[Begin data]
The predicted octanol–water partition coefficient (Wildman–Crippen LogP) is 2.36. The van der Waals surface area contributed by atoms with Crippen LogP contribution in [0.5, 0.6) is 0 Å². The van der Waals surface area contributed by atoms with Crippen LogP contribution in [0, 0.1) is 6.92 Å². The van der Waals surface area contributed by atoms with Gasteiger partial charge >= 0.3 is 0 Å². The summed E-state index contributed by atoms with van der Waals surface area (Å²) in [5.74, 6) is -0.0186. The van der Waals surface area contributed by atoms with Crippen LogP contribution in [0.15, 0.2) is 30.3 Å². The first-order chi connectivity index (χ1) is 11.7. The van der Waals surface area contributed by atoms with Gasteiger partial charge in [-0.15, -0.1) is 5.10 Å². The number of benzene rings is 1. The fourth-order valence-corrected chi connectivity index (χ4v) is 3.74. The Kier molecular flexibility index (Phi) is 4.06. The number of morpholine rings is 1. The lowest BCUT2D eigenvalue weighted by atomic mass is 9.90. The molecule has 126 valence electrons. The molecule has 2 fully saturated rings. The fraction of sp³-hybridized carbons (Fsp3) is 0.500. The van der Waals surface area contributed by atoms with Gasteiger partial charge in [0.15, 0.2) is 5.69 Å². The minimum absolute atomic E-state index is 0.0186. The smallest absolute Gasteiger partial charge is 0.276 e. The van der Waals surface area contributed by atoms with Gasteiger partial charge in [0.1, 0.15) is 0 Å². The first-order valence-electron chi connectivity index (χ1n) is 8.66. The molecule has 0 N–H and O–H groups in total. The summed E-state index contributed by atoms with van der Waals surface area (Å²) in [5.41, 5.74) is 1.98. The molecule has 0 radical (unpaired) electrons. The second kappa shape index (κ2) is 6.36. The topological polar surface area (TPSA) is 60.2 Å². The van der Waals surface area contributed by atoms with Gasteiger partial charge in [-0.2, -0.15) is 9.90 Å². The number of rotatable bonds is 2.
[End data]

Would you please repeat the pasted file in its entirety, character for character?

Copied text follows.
The predicted octanol–water partition coefficient (Wildman–Crippen LogP) is 2.36. The van der Waals surface area contributed by atoms with Crippen LogP contribution in [0.5, 0.6) is 0 Å². The van der Waals surface area contributed by atoms with Crippen LogP contribution in [0, 0.1) is 6.92 Å². The van der Waals surface area contributed by atoms with Gasteiger partial charge >= 0.3 is 0 Å². The summed E-state index contributed by atoms with van der Waals surface area (Å²) in [5.74, 6) is -0.0186. The van der Waals surface area contributed by atoms with Crippen LogP contribution in [0.15, 0.2) is 30.3 Å². The first-order chi connectivity index (χ1) is 11.7. The van der Waals surface area contributed by atoms with Gasteiger partial charge in [-0.15, -0.1) is 5.10 Å². The number of benzene rings is 1. The fourth-order valence-corrected chi connectivity index (χ4v) is 3.74. The Kier molecular flexibility index (Phi) is 4.06. The number of morpholine rings is 1. The lowest BCUT2D eigenvalue weighted by atomic mass is 9.90. The molecule has 126 valence electrons. The molecule has 2 fully saturated rings. The fraction of sp³-hybridized carbons (Fsp3) is 0.500. The van der Waals surface area contributed by atoms with Gasteiger partial charge in [0.15, 0.2) is 5.69 Å². The minimum absolute atomic E-state index is 0.0186. The smallest absolute Gasteiger partial charge is 0.276 e. The van der Waals surface area contributed by atoms with Gasteiger partial charge in [0.1, 0.15) is 0 Å². The first-order valence-electron chi connectivity index (χ1n) is 8.66. The molecule has 0 N–H and O–H groups in total. The summed E-state index contributed by atoms with van der Waals surface area (Å²) in [5.41, 5.74) is 1.98. The molecule has 0 radical (unpaired) electrons. The second kappa shape index (κ2) is 6.36. The topological polar surface area (TPSA) is 60.2 Å². The van der Waals surface area contributed by atoms with Gasteiger partial charge in [-0.2, -0.15) is 9.90 Å². The number of rotatable bonds is 2.